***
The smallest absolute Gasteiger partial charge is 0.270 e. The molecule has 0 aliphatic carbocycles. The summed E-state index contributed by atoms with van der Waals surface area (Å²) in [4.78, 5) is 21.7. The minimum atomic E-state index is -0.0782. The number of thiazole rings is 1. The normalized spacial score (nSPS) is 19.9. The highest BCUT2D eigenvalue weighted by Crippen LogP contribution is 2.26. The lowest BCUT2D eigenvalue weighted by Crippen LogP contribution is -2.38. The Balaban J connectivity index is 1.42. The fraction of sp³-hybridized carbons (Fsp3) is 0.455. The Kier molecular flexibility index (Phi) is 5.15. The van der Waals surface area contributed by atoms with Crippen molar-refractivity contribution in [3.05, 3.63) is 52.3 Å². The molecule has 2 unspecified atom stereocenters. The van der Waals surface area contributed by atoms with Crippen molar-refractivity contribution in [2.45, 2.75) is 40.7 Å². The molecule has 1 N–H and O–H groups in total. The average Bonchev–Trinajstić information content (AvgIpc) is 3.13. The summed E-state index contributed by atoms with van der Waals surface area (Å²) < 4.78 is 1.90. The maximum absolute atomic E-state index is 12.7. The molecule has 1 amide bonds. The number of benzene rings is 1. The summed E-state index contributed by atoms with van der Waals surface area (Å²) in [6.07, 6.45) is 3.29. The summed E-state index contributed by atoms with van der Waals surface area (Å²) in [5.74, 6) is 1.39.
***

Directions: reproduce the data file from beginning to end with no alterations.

The smallest absolute Gasteiger partial charge is 0.270 e. The molecule has 0 aliphatic carbocycles. The summed E-state index contributed by atoms with van der Waals surface area (Å²) in [4.78, 5) is 21.7. The minimum atomic E-state index is -0.0782. The number of thiazole rings is 1. The normalized spacial score (nSPS) is 19.9. The highest BCUT2D eigenvalue weighted by Crippen LogP contribution is 2.26. The lowest BCUT2D eigenvalue weighted by Crippen LogP contribution is -2.38. The Balaban J connectivity index is 1.42. The fraction of sp³-hybridized carbons (Fsp3) is 0.455. The Kier molecular flexibility index (Phi) is 5.15. The van der Waals surface area contributed by atoms with Crippen molar-refractivity contribution in [3.05, 3.63) is 52.3 Å². The molecule has 2 unspecified atom stereocenters. The van der Waals surface area contributed by atoms with Crippen molar-refractivity contribution in [2.45, 2.75) is 40.7 Å². The molecule has 1 N–H and O–H groups in total. The average Bonchev–Trinajstić information content (AvgIpc) is 3.13. The summed E-state index contributed by atoms with van der Waals surface area (Å²) < 4.78 is 1.90. The maximum absolute atomic E-state index is 12.7. The molecule has 1 amide bonds. The number of benzene rings is 1. The summed E-state index contributed by atoms with van der Waals surface area (Å²) in [6.07, 6.45) is 3.29. The summed E-state index contributed by atoms with van der Waals surface area (Å²) in [5.74, 6) is 1.39.